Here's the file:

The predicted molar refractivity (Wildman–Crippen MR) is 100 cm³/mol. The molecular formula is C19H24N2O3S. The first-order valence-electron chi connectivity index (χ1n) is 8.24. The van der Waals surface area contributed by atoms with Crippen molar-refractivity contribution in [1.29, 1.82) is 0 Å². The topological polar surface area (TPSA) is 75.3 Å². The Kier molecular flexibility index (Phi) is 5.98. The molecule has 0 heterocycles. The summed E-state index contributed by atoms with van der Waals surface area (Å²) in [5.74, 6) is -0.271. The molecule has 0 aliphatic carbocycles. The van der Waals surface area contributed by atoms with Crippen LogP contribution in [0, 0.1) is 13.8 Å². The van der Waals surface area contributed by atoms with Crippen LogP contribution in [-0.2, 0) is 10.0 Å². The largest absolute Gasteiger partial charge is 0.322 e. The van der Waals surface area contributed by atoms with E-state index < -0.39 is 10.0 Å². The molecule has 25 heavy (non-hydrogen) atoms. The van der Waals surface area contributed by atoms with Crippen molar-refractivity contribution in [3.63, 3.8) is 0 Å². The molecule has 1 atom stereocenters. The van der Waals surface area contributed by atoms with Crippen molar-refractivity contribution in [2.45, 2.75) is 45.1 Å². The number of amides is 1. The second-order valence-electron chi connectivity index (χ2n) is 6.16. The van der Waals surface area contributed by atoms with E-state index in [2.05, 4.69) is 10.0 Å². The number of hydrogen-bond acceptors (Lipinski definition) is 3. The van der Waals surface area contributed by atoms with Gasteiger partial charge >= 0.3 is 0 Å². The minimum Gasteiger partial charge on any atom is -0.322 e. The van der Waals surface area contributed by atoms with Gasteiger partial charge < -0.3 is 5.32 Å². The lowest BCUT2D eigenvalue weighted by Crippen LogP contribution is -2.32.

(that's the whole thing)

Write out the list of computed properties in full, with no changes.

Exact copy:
The predicted molar refractivity (Wildman–Crippen MR) is 100 cm³/mol. The molecular formula is C19H24N2O3S. The first-order valence-electron chi connectivity index (χ1n) is 8.24. The van der Waals surface area contributed by atoms with Crippen molar-refractivity contribution in [1.29, 1.82) is 0 Å². The topological polar surface area (TPSA) is 75.3 Å². The Kier molecular flexibility index (Phi) is 5.98. The molecule has 0 heterocycles. The summed E-state index contributed by atoms with van der Waals surface area (Å²) in [5.74, 6) is -0.271. The molecule has 0 aliphatic carbocycles. The van der Waals surface area contributed by atoms with Crippen LogP contribution in [0, 0.1) is 13.8 Å². The van der Waals surface area contributed by atoms with Crippen LogP contribution in [-0.2, 0) is 10.0 Å². The largest absolute Gasteiger partial charge is 0.322 e. The van der Waals surface area contributed by atoms with E-state index < -0.39 is 10.0 Å². The molecule has 25 heavy (non-hydrogen) atoms. The van der Waals surface area contributed by atoms with Crippen molar-refractivity contribution in [3.63, 3.8) is 0 Å². The molecule has 1 atom stereocenters. The van der Waals surface area contributed by atoms with Crippen molar-refractivity contribution in [2.45, 2.75) is 45.1 Å². The number of amides is 1. The second-order valence-electron chi connectivity index (χ2n) is 6.16. The van der Waals surface area contributed by atoms with E-state index in [2.05, 4.69) is 10.0 Å². The number of hydrogen-bond acceptors (Lipinski definition) is 3. The van der Waals surface area contributed by atoms with Gasteiger partial charge >= 0.3 is 0 Å². The minimum Gasteiger partial charge on any atom is -0.322 e. The van der Waals surface area contributed by atoms with Gasteiger partial charge < -0.3 is 5.32 Å². The lowest BCUT2D eigenvalue weighted by Crippen LogP contribution is -2.32.